Policies to introduce in light of Coronavirus guidance

Topics covered: Anna Maria Lemmer, Care Act 2014, COVID-19, CQC, infection control, safeguarding

Government guidance on Coronavirus changes frequently and it is important to ensure that your policies are up to date and in line with the latest guidance. The guidance should be considered in the context of your own service and your policies should be flexible, reviewed and updated regularly.

I have referred to eight examples of specific coronavirus policies that you might want to introduce, this list is not exhaustive and there are other areas you may want to consider. It would be sensible to append coronavirus polices to your existing ones as this will act as evidence to show that you have considered government guidance.

Coronavirus policies and potential areas each policy should consider:

  1. Infection prevention control
  • Enhanced cleaning schedule
  • Staff hand washing
  • Isolation of service users with Covid-19
  • Admissions policy – suspected or confirmed cases of service users being admitted to the service
  • Testing for care workers with Covid-19 symptoms
  • Testing for service users with Covid-19 symptoms
  • Covid-19 related staff training
  1. Visitors
  • Service users’ contact with family members – methods and frequency of enabled people to stay in contact with family and friends
  • Health and safety risks
  • Social distancing
  • Environment – for example, visits taking place in well ventilated parts of the service
  • PPE – whether it is deemed necessary and if so why/ why not?
  1. Medicine management
  • Medicines in stock – sufficient quantities and controlled drugs as stock, future supply of medicines
  • The re-use of medicines in care homes
  • Inappropriate use of sedative medicines to enforce social distancing guidelines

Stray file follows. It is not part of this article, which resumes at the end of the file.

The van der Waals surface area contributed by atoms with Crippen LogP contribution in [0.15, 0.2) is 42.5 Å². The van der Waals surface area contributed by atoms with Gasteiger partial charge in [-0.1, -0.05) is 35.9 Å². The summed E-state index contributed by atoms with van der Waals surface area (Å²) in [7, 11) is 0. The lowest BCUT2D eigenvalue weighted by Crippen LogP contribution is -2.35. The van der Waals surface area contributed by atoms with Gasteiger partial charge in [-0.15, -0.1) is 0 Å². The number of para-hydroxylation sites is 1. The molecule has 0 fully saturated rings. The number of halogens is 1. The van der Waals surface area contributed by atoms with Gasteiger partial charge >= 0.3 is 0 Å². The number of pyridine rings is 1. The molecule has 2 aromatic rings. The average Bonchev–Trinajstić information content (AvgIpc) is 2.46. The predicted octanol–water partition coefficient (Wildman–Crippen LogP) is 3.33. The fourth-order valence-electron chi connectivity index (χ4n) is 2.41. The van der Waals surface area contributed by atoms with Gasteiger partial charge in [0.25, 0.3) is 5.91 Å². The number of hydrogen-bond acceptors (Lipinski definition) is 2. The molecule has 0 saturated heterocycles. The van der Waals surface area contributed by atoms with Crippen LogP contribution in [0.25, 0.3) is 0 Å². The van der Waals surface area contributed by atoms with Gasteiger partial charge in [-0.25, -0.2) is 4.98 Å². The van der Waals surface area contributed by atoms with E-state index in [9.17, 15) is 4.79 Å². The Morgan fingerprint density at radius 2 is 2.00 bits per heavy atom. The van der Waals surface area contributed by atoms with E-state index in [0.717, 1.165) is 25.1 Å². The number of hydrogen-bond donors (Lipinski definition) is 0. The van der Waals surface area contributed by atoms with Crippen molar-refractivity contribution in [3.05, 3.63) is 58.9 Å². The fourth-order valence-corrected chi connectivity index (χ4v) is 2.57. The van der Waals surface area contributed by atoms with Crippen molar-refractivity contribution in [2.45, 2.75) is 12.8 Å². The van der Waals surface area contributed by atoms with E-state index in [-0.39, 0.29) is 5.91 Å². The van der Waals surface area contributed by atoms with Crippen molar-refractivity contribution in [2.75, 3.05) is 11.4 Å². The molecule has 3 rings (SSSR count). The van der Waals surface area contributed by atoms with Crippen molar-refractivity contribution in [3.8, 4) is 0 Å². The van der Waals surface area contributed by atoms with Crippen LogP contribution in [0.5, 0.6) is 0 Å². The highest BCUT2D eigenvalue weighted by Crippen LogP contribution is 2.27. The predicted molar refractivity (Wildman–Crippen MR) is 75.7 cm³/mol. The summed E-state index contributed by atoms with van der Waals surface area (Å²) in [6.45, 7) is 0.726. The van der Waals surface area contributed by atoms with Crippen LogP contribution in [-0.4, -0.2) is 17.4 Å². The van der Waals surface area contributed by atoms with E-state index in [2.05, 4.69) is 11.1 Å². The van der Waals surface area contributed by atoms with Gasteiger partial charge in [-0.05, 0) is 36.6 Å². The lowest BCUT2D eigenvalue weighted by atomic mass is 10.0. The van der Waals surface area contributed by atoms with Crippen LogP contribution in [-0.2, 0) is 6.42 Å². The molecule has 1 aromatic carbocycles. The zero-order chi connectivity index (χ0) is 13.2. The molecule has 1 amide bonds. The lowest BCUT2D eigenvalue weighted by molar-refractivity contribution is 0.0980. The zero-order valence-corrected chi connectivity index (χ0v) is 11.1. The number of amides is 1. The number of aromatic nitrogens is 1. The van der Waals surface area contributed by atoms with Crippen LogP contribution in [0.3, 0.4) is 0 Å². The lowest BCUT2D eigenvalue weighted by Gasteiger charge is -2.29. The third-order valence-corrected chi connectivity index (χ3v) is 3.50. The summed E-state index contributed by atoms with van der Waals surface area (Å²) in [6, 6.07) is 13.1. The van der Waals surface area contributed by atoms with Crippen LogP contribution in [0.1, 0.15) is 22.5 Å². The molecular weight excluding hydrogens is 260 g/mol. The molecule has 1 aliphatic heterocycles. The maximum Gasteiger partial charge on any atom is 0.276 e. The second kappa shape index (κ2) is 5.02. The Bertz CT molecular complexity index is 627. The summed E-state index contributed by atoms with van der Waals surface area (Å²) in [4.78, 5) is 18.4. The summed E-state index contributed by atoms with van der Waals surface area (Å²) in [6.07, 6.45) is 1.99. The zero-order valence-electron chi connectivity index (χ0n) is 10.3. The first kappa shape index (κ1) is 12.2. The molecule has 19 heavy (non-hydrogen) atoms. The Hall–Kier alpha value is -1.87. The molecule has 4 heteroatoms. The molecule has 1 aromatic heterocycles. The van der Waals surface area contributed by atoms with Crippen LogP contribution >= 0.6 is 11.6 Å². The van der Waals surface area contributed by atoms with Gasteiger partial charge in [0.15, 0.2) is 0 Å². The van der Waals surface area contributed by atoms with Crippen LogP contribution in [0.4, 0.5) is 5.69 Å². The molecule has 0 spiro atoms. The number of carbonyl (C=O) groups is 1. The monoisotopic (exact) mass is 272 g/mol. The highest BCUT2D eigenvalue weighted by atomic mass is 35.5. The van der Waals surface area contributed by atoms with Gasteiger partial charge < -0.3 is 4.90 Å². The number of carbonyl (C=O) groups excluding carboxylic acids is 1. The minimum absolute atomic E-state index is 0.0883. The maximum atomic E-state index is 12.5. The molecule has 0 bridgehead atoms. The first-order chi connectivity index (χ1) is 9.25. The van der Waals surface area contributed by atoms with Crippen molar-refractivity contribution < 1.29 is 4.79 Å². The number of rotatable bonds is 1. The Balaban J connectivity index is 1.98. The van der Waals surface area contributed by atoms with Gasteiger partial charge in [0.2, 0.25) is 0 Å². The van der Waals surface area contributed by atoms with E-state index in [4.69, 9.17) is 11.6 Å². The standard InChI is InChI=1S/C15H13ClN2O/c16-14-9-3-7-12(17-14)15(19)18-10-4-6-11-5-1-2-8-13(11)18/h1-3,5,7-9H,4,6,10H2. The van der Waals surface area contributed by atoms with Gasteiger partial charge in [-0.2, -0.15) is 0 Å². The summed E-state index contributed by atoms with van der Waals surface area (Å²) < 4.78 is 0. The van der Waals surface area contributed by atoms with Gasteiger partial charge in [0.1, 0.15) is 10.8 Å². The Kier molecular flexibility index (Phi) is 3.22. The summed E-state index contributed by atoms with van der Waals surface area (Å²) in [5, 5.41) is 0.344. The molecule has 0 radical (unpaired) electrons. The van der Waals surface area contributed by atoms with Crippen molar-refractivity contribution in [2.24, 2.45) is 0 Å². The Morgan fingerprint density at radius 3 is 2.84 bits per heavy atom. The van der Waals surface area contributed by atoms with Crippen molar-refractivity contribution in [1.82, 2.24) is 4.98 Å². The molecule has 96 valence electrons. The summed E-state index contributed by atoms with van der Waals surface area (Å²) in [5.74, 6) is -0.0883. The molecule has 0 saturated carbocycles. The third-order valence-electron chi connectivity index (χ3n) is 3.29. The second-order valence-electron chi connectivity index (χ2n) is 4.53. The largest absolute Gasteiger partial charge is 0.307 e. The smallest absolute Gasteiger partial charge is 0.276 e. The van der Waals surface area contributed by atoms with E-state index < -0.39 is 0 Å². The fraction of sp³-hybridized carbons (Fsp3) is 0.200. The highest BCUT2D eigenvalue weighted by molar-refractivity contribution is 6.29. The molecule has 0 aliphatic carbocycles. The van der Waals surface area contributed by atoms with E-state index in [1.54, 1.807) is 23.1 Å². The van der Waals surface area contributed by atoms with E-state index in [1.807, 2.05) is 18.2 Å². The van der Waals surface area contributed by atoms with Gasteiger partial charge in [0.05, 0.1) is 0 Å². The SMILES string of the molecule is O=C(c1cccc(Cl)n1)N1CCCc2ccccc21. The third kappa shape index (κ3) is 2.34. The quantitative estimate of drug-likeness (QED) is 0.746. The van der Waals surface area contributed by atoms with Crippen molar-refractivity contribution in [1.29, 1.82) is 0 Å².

• Delegating medicines administration
  • Community pharmacy contacts – medicines awaiting return to community pharmacy
  1. PPE
  • Access and availability to it – PPE supplies and information
  • Staff training & guidance on using PPE
  • PPE risk assessments for staff
  • PPE risk assessments for service users
  1. Social distancing
  • Challenges in relation to social distancing and practical ways that social distancing can be implemented
  • Supporting service users who lack capacity with social distancing
  • Inappropriate use of sedative medicines to enforce social distancing guidelines
  1. Updated staff handbook to take into account coronavirus related issues
  • Staff reporting of their own coronavirus symptoms or a family members
  • Complaints & whistleblowing – are staff able to raise concerns and what are the channels for doing this?
  • Staff wellbeing – details about what support is available for employees
  • Staff engagement
  • How the service is proactively supporting staff who may be at increased risk of getting COVID-19
  1. The Mental Capacity Act 2005 and the Deprivation of Liberty Safeguards  

On 4 May 2020, Mr Justice Hayden said that “there has been a striking and troubling drop in the number of Section 21A (MCA 2005) applications which has occurred, in some areas, alongside a significant reduction in referrals to advocacy services.” A coronavirus policy in relation to the MCA 2005 and DoLs should include:

  • The continuing application of the fundamental principles of the Mental Capacity Act 2005
  • DoLS and existing authorisations – Most changes to a person’s care or treatment during the pandemic period would not constitute a new or changed deprivation of liberty. However, a review may be necessary in order to decide if a new authorisation is needed to replace the existing one.
  • DoLS and appropriate authorisations – consider the acid test: ‘is the person subject to continuous supervision and control?’ and ‘Is the person free to leave?’ Decisions about mental capacity and DoLS must be taken specifically for that person and not for groups of people
  • Mental capacity assessments being undertaken remotely
  • Impacts of the Coronavirus Act 2020 – deciding whether to use the MCA 2005 or public health powers to lawfully restrict a person’s movements
  • Contact details for local health protection teams
  1. Staffing arrangements
  • Suitable and sufficient numbers – plans for responding to unforeseen and critical staff shortages
  • Agency use – comprehensive inductions for new staff
  • Recruitment
  • Staff training


Having specific coronavirus related policies, is a clear way to ensure that a service has effective assurances processes in place. Specific policies showing what dates policies have been updated and which government guidance has been considered will be crucial in terms of retrospective regulatory scrutiny, when we enter the “new normal” and when CQC resumes routine inspections.




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